There is probably no disease affecting the female urinary genital organs which presents itself so often to the practitioner as the chronic variety of gonococcal infection. The successful treatment of the condition is invariably difficult, calling for considerable exercise of patience and discretion on the part of the medical attendant. Injudicious treatment, especially in the way of systematic curettings, etc., is not infrequently followed by extension of the disease.

Painless labour

15 Mar 2010Registered users

I have no sympathy with the man (or woman) who holds the opinion that labour pains are “natural” and therefore not to be interfered with. Patients in labour will cry out bitterly that they are too weak to endure the increasing pains of the latter half of the first stage; chloroform here is contraindicated we know in the large majority of cases. Is there nothing more we can do then, certain in action, and absolutely safe for mother and child?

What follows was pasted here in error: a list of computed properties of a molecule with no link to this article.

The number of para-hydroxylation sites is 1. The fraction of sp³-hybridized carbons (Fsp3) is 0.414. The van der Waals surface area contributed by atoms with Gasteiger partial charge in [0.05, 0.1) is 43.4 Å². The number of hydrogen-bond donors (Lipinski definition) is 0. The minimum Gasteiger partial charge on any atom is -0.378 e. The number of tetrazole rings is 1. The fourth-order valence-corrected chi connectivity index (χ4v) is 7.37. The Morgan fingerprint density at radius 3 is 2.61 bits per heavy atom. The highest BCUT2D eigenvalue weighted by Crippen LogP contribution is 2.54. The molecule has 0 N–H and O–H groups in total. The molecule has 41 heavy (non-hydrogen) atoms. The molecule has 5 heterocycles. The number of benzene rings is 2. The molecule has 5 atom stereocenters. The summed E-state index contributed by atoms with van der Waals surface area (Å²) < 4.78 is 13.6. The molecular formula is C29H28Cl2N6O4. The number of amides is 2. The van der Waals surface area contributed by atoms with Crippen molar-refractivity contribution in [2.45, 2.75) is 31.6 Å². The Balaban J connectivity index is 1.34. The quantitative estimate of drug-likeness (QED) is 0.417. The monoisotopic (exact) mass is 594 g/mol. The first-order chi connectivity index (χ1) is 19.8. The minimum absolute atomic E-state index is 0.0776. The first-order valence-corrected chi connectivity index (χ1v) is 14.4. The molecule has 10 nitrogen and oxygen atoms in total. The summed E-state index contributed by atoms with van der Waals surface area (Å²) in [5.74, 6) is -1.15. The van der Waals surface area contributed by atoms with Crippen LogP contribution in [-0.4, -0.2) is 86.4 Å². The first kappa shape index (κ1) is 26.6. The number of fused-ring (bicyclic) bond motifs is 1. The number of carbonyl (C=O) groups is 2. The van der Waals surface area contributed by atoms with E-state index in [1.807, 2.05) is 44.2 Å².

Leprosy in 1910

15 Feb 2010Registered users

'The last place where a leper settlement existed in Britain was in the Shetland Islands. There the disease seemed to have been rife, possibly owing to the fact that the natives were of Scandinavian origin and were in more or less constant communication with Norway and Iceland where the disease was prevalent.'  Extracted from a 1910 issue of The Practitioner

100 years ago: Evils of the modern British diet

21 Jan 2010